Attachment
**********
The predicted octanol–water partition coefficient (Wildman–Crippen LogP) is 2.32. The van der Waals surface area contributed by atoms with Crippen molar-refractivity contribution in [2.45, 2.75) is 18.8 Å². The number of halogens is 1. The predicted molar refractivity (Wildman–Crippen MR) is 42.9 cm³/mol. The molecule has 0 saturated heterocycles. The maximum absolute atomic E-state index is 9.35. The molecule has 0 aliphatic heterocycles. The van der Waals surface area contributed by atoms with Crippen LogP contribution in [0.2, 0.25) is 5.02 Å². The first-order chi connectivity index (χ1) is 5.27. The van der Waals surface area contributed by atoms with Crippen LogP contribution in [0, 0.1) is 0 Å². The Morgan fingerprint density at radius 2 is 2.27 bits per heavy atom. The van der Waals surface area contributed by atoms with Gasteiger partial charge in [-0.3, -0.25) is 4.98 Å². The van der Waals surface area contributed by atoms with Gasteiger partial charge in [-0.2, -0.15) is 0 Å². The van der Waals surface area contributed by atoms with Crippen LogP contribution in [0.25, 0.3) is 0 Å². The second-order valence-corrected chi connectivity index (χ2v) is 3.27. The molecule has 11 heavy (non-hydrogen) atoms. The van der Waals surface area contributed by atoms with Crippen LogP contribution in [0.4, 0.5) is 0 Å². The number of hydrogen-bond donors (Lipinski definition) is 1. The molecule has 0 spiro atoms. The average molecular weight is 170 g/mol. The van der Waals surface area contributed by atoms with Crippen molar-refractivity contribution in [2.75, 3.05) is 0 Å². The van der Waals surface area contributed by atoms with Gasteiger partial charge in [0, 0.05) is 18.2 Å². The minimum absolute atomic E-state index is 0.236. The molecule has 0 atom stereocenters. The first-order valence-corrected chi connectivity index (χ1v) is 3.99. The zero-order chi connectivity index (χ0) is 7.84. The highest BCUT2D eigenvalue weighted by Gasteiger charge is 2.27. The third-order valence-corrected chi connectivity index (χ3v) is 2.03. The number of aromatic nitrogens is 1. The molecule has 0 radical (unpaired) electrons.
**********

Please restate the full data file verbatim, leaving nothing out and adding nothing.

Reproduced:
The predicted octanol–water partition coefficient (Wildman–Crippen LogP) is 2.32. The van der Waals surface area contributed by atoms with Crippen molar-refractivity contribution in [2.45, 2.75) is 18.8 Å². The number of halogens is 1. The predicted molar refractivity (Wildman–Crippen MR) is 42.9 cm³/mol. The molecule has 0 saturated heterocycles. The maximum absolute atomic E-state index is 9.35. The molecule has 0 aliphatic heterocycles. The van der Waals surface area contributed by atoms with Crippen LogP contribution in [0.2, 0.25) is 5.02 Å². The first-order chi connectivity index (χ1) is 5.27. The van der Waals surface area contributed by atoms with Crippen LogP contribution in [0, 0.1) is 0 Å². The Morgan fingerprint density at radius 2 is 2.27 bits per heavy atom. The van der Waals surface area contributed by atoms with Gasteiger partial charge in [-0.3, -0.25) is 4.98 Å². The van der Waals surface area contributed by atoms with Gasteiger partial charge in [-0.2, -0.15) is 0 Å². The van der Waals surface area contributed by atoms with Crippen LogP contribution in [0.25, 0.3) is 0 Å². The second-order valence-corrected chi connectivity index (χ2v) is 3.27. The molecule has 11 heavy (non-hydrogen) atoms. The van der Waals surface area contributed by atoms with Crippen LogP contribution in [0.4, 0.5) is 0 Å². The number of hydrogen-bond donors (Lipinski definition) is 1. The molecule has 0 spiro atoms. The average molecular weight is 170 g/mol. The van der Waals surface area contributed by atoms with Crippen molar-refractivity contribution in [2.75, 3.05) is 0 Å². The van der Waals surface area contributed by atoms with Gasteiger partial charge in [0, 0.05) is 18.2 Å². The minimum absolute atomic E-state index is 0.236. The molecule has 0 atom stereocenters. The first-order valence-corrected chi connectivity index (χ1v) is 3.99. The zero-order chi connectivity index (χ0) is 7.84. The highest BCUT2D eigenvalue weighted by Gasteiger charge is 2.27. The third-order valence-corrected chi connectivity index (χ3v) is 2.03. The number of aromatic nitrogens is 1. The molecule has 0 radical (unpaired) electrons.